Getting started with Docker for Arm on Linux

This blog post is the result of collaboration between Arm and Docker.  Special thanks to Jason Andrews @ Arm for creating much of the original content.

Arm and Docker announced a strategic partnership earlier this year to unify software development and deployment across a diverse set of devices, from IoT endpoints to the edge of the network, and into the heart of the data center.  Docker has simplified enterprise software development and deployment leading to true multi-platform portability and cost savings on Arm-based cloud instances.  Even more exciting is how Docker is changing the way embedded software is being developed and deployed. 

Traditionally embedded Linux software applications have been created by cross-compiling and copying files to an embedded target board. There are various methods to automate this process, but it has generally been unchanged since the 1990’s when non-x86 embedded possessors running Linux appeared.  Docker stands to make the first significant change to the embedded Linux application developer’s workflow.

This article continues from Building Multi-Arch Images for Arm and x86 with Docker Desktop and shows the same capabilities in Linux.  Although Windows and Mac support is great, the majority of software developers targeting embedded Linux systems also do their development work on Linux. The multi-architecture support in Docker also greatly simplifies embedded Linux application development and deployment.

If you are doing software development on x86 Linux machines and want to create Docker images that run on Arm servers or Arm embedded and IoT devices, this article will be helpful to understand the process and the different ways to do it.

Let’s see how to use Docker for Arm software development using the new buildx feature on Linux to create multi-architecture container images and run them. I’m using Ubuntu 18.04, but the same info applies to most any Linux distribution.

Install Docker

Installing Docker on Linux takes just a few commands. More installation info is available in the Docker Documentation.

If you already have an older version of Docker, make sure to uninstall it first.  Using buildx requires Docker 19.03 and today the best way to get this is using the test instead of the stable version.

$ sudo apt-get update
$ sudo apt-get upgrade
$ curl -fsSL -o && sh

Add the current user to the docker group to avoid needing sudo to run the docker command:

$ sudo usermod -aG docker $USER 

Make sure to log out and back in again. Now test the install with a quick hello-world run.

$ docker run hello-world 

Hello from Docker!
This message shows that your installation appears to be working correctly.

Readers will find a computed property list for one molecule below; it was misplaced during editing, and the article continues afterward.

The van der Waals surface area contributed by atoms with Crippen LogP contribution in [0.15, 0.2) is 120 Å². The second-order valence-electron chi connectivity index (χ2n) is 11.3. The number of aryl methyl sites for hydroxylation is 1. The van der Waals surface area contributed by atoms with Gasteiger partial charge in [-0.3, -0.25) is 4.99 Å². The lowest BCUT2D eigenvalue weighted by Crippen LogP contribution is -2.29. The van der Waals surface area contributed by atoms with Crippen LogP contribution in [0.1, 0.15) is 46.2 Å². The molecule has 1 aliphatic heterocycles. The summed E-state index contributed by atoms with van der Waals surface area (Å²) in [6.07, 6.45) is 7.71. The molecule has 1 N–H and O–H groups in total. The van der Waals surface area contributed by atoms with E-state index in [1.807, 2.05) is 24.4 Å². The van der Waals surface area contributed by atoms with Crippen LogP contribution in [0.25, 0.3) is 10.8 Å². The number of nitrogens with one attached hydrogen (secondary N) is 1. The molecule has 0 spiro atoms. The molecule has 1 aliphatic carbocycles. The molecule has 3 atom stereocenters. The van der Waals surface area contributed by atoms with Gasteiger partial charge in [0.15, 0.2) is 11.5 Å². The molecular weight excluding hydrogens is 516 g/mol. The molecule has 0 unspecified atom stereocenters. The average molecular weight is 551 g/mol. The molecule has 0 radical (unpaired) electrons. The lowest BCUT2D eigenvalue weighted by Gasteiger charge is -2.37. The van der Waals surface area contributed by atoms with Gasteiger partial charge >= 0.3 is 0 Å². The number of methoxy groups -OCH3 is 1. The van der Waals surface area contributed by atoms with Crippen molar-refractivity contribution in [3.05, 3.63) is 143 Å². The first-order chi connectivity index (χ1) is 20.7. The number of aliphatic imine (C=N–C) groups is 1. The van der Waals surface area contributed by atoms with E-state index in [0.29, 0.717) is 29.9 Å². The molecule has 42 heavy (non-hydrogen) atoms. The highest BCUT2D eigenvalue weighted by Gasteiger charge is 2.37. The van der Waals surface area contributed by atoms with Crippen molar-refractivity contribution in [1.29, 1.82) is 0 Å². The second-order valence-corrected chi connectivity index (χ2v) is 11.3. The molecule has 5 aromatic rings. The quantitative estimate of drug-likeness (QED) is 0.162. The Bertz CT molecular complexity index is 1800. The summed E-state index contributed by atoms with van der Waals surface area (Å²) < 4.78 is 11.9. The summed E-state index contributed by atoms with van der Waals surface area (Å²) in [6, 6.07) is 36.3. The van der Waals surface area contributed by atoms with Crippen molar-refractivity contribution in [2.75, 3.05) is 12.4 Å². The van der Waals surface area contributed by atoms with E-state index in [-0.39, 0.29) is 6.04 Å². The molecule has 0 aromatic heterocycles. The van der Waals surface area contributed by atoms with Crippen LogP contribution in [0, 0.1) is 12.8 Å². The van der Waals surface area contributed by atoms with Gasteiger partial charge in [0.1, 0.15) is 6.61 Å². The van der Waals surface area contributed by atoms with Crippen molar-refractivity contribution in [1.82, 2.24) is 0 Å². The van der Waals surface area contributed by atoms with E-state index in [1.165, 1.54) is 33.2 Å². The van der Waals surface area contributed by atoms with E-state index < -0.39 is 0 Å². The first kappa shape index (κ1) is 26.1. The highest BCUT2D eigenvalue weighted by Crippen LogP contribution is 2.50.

To generate this message, Docker took the following steps:
 1. The Docker client contacted the Docker daemon.
 2. The Docker daemon pulled the "hello-world" image from the Docker Hub.
 3. The Docker daemon created a new container from that image which runs the
    executable that produces the output you are currently reading.
 4. The Docker daemon streamed that output to the Docker client, which sent it
    to your terminal.

To try something more ambitious, you can run an Ubuntu container with:
 $ docker run -it ubuntu bash

Share images, automate workflows, and more with a free Docker ID:

For more examples and ideas, visit:

Use the docker version command to check the running version:

$ docker version
 Version:           19.03.0-beta4
 API version:       1.40
 Go version:        go1.11.5
 Git commit:        d9934ea
 Built:             Tue May 14 06:46:47 2019
 OS/Arch:           linux/amd64
 Experimental:      false

  Version:          19.03.0-beta4
  API version:      1.40 (minimum version 1.12)
  Go version:       go1.11.5
  Git commit:       d9934ea
  Built:            Tue May 14 06:44:59 2019
  OS/Arch:          linux/amd64
  Experimental:     false
  Version:          1.2.5
  GitCommit:        bb71b10fd8f58240ca47fbb579b9d1028eea7c84
  Version:          1.0.0-rc6+dev
  GitCommit:        2b18fe1d885ee5083ef9f0838fee39b62d653e30
  Version:          0.18.0
  GitCommit:        fec3683

Install buildx for multi-architecture image builds

There are three options to get buildx on Linux:

  • Use buildx directly from the test channel version of Docker
  • Download a binary release of buildx and copy it to the $HOME/.docker directory
  • Download, build, and install buildx from
Use buildx from Docker test channel

The test version of Docker already has buildx included. The only thing needed is to set the environment variable to enable experimental command line features.

Download a binary release

Another way to get buildx is to download a binary release from github and put in the .docker/cli-plugins directory.